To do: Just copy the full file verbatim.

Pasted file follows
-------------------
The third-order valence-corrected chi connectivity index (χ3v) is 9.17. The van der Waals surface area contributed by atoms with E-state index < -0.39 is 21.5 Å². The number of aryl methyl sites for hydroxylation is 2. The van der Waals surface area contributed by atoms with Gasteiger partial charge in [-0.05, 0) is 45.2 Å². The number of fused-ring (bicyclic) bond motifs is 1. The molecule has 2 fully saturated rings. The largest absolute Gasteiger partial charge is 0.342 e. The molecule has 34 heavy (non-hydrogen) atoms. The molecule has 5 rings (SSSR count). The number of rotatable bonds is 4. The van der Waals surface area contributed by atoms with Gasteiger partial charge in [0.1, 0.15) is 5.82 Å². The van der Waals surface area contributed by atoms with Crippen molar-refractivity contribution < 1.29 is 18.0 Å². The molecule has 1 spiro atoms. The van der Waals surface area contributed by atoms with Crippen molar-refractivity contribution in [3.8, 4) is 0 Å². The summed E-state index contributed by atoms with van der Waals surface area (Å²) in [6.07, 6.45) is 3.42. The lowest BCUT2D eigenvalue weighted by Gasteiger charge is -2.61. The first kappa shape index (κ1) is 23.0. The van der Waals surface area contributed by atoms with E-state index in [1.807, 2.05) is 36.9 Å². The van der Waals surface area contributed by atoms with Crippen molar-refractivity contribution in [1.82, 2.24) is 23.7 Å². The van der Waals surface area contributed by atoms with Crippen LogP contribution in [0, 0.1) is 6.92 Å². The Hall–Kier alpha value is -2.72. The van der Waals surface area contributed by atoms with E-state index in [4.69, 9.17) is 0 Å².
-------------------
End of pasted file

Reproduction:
The third-order valence-corrected chi connectivity index (χ3v) is 9.17. The van der Waals surface area contributed by atoms with E-state index < -0.39 is 21.5 Å². The number of aryl methyl sites for hydroxylation is 2. The van der Waals surface area contributed by atoms with Gasteiger partial charge in [-0.05, 0) is 45.2 Å². The number of fused-ring (bicyclic) bond motifs is 1. The molecule has 2 fully saturated rings. The largest absolute Gasteiger partial charge is 0.342 e. The molecule has 34 heavy (non-hydrogen) atoms. The molecule has 5 rings (SSSR count). The number of rotatable bonds is 4. The van der Waals surface area contributed by atoms with Gasteiger partial charge in [0.1, 0.15) is 5.82 Å². The van der Waals surface area contributed by atoms with Crippen molar-refractivity contribution < 1.29 is 18.0 Å². The molecule has 1 spiro atoms. The van der Waals surface area contributed by atoms with Crippen molar-refractivity contribution in [3.8, 4) is 0 Å². The summed E-state index contributed by atoms with van der Waals surface area (Å²) in [6.07, 6.45) is 3.42. The lowest BCUT2D eigenvalue weighted by Gasteiger charge is -2.61. The first kappa shape index (κ1) is 23.0. The van der Waals surface area contributed by atoms with E-state index in [1.807, 2.05) is 36.9 Å². The van der Waals surface area contributed by atoms with Crippen molar-refractivity contribution in [1.82, 2.24) is 23.7 Å². The van der Waals surface area contributed by atoms with Crippen LogP contribution in [0, 0.1) is 6.92 Å². The Hall–Kier alpha value is -2.72. The van der Waals surface area contributed by atoms with E-state index in [4.69, 9.17) is 0 Å².